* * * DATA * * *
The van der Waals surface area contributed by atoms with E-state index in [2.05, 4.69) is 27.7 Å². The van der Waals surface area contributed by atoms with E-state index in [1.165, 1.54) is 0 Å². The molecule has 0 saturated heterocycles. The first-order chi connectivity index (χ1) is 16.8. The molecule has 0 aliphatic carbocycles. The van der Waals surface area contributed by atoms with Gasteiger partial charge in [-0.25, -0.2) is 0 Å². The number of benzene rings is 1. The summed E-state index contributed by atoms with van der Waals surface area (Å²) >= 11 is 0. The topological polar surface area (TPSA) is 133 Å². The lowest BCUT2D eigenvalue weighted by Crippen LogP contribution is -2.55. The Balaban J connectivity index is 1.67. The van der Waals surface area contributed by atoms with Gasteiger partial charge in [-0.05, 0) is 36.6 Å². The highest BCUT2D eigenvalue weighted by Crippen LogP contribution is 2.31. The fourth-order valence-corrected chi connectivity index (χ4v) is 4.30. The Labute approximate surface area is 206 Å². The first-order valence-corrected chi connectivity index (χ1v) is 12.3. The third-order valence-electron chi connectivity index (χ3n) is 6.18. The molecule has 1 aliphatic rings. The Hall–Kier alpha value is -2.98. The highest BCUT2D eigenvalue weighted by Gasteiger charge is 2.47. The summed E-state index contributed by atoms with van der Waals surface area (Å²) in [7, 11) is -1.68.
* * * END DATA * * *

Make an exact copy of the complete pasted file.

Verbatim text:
The van der Waals surface area contributed by atoms with E-state index in [2.05, 4.69) is 27.7 Å². The van der Waals surface area contributed by atoms with E-state index in [1.165, 1.54) is 0 Å². The molecule has 0 saturated heterocycles. The first-order chi connectivity index (χ1) is 16.8. The molecule has 0 aliphatic carbocycles. The van der Waals surface area contributed by atoms with Gasteiger partial charge in [-0.25, -0.2) is 0 Å². The number of benzene rings is 1. The summed E-state index contributed by atoms with van der Waals surface area (Å²) >= 11 is 0. The topological polar surface area (TPSA) is 133 Å². The lowest BCUT2D eigenvalue weighted by Crippen LogP contribution is -2.55. The Balaban J connectivity index is 1.67. The van der Waals surface area contributed by atoms with Gasteiger partial charge in [-0.05, 0) is 36.6 Å². The highest BCUT2D eigenvalue weighted by Crippen LogP contribution is 2.31. The fourth-order valence-corrected chi connectivity index (χ4v) is 4.30. The Labute approximate surface area is 206 Å². The first-order valence-corrected chi connectivity index (χ1v) is 12.3. The third-order valence-electron chi connectivity index (χ3n) is 6.18. The molecule has 1 aliphatic rings. The Hall–Kier alpha value is -2.98. The highest BCUT2D eigenvalue weighted by Gasteiger charge is 2.47. The summed E-state index contributed by atoms with van der Waals surface area (Å²) in [7, 11) is -1.68.